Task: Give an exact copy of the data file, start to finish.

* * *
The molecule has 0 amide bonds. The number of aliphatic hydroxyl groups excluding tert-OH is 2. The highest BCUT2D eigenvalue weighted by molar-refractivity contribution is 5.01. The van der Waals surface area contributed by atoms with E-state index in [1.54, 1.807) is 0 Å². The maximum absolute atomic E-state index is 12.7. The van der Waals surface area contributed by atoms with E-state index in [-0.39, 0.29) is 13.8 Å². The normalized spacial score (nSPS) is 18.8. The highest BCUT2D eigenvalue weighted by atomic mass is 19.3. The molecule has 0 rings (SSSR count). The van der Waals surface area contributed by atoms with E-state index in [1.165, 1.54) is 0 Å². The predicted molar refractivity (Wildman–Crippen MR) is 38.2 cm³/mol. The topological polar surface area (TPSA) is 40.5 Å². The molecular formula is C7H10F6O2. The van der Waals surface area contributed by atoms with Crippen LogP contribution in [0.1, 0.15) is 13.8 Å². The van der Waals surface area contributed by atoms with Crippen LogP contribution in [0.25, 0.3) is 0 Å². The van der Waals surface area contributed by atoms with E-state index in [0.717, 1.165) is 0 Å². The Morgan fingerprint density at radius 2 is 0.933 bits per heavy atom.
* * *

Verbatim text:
The molecule has 0 amide bonds. The number of aliphatic hydroxyl groups excluding tert-OH is 2. The highest BCUT2D eigenvalue weighted by molar-refractivity contribution is 5.01. The van der Waals surface area contributed by atoms with E-state index in [1.54, 1.807) is 0 Å². The maximum absolute atomic E-state index is 12.7. The van der Waals surface area contributed by atoms with E-state index in [-0.39, 0.29) is 13.8 Å². The normalized spacial score (nSPS) is 18.8. The highest BCUT2D eigenvalue weighted by atomic mass is 19.3. The molecule has 0 rings (SSSR count). The van der Waals surface area contributed by atoms with E-state index in [1.165, 1.54) is 0 Å². The predicted molar refractivity (Wildman–Crippen MR) is 38.2 cm³/mol. The topological polar surface area (TPSA) is 40.5 Å². The molecular formula is C7H10F6O2. The van der Waals surface area contributed by atoms with Crippen LogP contribution in [0.1, 0.15) is 13.8 Å². The van der Waals surface area contributed by atoms with Crippen LogP contribution in [0.25, 0.3) is 0 Å². The van der Waals surface area contributed by atoms with E-state index in [0.717, 1.165) is 0 Å². The Morgan fingerprint density at radius 2 is 0.933 bits per heavy atom.